Did you ever wonder what it would be like to have a smart home? You could remotely change the temperature in your house, tell your lights to come on, or ask your refrigerator if you need to get milk, all from your smart home device or smartphone. You could play video games and access all your streaming services from one device, or know who is at your door from your connected doorbell.
The Internet of Things (IoT) is introducing these features into our homes by rapidly applying connectivity to everyday appliances and home features. As IoT devices become a part of our daily lives and likely will become part of many more homes as holiday gifts, we need to take a look at the security risks and privacy concerns this smart technology introduces into our lives.
Many people have a personal digital assistant like an Amazon Echo or Google Home. These devices analyze your past commands to try to anticipate your needs. These may also be linked to accounts used to purchase goods or services; make changes in your house such as turning off alarms, turning on the lights, or adjusting the temperature; or be linked to other accounts so they can tell you your schedule or read your email. Amazon Echo even has the ability to provide a pet-sitter with instructions, which is a giveaway that you are not home.
Keeping these devices secure is especially important given that they may allow someone with access to the device to complete purchases using the owner’s accounts, identify key information, or find out more about you.
Many homeowners are beginning to opt for a digital thermostat that allows them to control the temperature in their home remotely using an app. While digital thermostats do come at a premium, the vendor also makes money on data it collects on usage and habits. Smart light bulbs and smart doorbells also allow for great levels of data collection by the manufacturer.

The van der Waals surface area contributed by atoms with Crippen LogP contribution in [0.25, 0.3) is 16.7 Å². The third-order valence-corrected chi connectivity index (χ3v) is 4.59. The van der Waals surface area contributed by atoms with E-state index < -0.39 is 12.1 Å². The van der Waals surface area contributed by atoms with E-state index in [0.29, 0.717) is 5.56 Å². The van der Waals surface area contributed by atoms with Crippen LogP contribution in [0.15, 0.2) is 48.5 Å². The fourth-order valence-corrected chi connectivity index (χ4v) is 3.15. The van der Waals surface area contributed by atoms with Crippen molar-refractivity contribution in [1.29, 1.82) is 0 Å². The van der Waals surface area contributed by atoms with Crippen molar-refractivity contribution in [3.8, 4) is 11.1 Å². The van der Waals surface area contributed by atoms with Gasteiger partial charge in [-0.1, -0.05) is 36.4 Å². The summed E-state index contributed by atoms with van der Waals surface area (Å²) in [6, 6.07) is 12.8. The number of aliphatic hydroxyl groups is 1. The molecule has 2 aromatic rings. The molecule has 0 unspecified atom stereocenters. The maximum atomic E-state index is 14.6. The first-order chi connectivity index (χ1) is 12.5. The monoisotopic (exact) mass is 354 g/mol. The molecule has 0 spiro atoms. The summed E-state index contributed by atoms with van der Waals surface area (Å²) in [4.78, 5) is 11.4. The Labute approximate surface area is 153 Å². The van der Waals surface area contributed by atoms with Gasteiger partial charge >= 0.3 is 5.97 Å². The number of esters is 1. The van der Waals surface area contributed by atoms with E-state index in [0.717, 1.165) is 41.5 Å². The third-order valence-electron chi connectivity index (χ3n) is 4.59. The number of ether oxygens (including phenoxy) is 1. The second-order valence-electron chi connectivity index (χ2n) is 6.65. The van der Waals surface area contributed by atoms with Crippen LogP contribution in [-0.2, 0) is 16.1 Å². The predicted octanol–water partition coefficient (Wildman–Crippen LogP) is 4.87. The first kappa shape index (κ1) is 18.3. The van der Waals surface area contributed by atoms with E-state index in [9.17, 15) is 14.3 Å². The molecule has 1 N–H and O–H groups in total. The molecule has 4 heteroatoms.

IoT manufacturers entice consumers with convenience and functionality by promising the world of the future through devices like those listed above. All the while, cybercriminals are finding that they can use these devices as pathways into your home network to steal your data and find out more about you. And yes, that includes using digital information to determine if the house is unoccupied and safe to rob.
Sony PlayStation 4, Microsoft Xbox One, Nintendo Switch, and many other gaming consoles are in millions of homes across the United States. These devices rely on Internet connectivity to provide different forms of entertainment and include streaming video, interactive gaming, voice chat features, and apps that keep both the system and applications up-to-date. One major risk is that many gaming consoles require subscriptions and user accounts for accessing online content such as games and streaming services. This makes the console another device associated with an account that holds your personal and payment information for the purposes of renewing these subscriptions.
Remember these tips over the holidays as you receive and give gifts. This will ensure you don’t give cybercriminals the holiday gift of your sensitive data!
These tips are brought to you in the Commonwealth of Virginia by the Virginia Information Technologies Agency in coordination with: